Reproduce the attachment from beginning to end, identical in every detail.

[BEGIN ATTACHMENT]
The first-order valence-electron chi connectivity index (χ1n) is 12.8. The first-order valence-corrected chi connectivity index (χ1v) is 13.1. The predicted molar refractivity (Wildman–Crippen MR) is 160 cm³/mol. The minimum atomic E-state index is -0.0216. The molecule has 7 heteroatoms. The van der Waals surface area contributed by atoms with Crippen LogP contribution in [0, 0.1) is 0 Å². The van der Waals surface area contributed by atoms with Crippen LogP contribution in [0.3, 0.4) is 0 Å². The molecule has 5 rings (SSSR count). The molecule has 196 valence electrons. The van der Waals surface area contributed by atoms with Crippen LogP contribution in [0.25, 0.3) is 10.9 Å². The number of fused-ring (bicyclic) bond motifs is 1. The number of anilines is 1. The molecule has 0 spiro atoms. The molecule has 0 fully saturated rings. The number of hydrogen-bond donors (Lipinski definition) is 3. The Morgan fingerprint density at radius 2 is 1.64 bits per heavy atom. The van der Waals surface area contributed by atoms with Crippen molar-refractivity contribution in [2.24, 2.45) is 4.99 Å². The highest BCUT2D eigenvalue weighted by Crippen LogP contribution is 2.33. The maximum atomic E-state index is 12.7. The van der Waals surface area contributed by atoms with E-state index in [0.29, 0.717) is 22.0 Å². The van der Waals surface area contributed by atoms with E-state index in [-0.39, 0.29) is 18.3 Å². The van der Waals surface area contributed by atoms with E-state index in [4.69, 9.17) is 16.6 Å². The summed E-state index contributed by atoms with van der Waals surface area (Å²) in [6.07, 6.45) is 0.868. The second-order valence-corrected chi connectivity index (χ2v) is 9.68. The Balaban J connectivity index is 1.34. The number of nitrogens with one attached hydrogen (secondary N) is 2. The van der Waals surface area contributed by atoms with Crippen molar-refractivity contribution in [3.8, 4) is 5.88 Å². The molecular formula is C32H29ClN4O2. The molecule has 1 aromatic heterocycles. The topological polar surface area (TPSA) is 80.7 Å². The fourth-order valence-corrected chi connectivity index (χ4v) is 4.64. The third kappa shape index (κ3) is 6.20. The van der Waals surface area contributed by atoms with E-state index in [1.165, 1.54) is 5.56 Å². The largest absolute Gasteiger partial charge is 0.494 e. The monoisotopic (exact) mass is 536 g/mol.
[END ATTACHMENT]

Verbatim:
The first-order valence-electron chi connectivity index (χ1n) is 12.8. The first-order valence-corrected chi connectivity index (χ1v) is 13.1. The predicted molar refractivity (Wildman–Crippen MR) is 160 cm³/mol. The minimum atomic E-state index is -0.0216. The molecule has 7 heteroatoms. The van der Waals surface area contributed by atoms with Crippen LogP contribution in [0, 0.1) is 0 Å². The van der Waals surface area contributed by atoms with Crippen LogP contribution in [0.3, 0.4) is 0 Å². The molecule has 5 rings (SSSR count). The molecule has 196 valence electrons. The van der Waals surface area contributed by atoms with Crippen LogP contribution in [0.25, 0.3) is 10.9 Å². The number of fused-ring (bicyclic) bond motifs is 1. The number of anilines is 1. The molecule has 0 spiro atoms. The molecule has 0 fully saturated rings. The number of hydrogen-bond donors (Lipinski definition) is 3. The Morgan fingerprint density at radius 2 is 1.64 bits per heavy atom. The van der Waals surface area contributed by atoms with Crippen molar-refractivity contribution in [2.24, 2.45) is 4.99 Å². The highest BCUT2D eigenvalue weighted by Crippen LogP contribution is 2.33. The maximum atomic E-state index is 12.7. The van der Waals surface area contributed by atoms with E-state index in [0.29, 0.717) is 22.0 Å². The van der Waals surface area contributed by atoms with E-state index in [-0.39, 0.29) is 18.3 Å². The van der Waals surface area contributed by atoms with E-state index in [4.69, 9.17) is 16.6 Å². The summed E-state index contributed by atoms with van der Waals surface area (Å²) in [6.07, 6.45) is 0.868. The second-order valence-corrected chi connectivity index (χ2v) is 9.68. The Balaban J connectivity index is 1.34. The number of nitrogens with one attached hydrogen (secondary N) is 2. The van der Waals surface area contributed by atoms with Crippen molar-refractivity contribution in [3.8, 4) is 5.88 Å². The molecular formula is C32H29ClN4O2. The molecule has 1 aromatic heterocycles. The topological polar surface area (TPSA) is 80.7 Å². The fourth-order valence-corrected chi connectivity index (χ4v) is 4.64. The third kappa shape index (κ3) is 6.20. The van der Waals surface area contributed by atoms with E-state index in [1.165, 1.54) is 5.56 Å². The largest absolute Gasteiger partial charge is 0.494 e. The monoisotopic (exact) mass is 536 g/mol.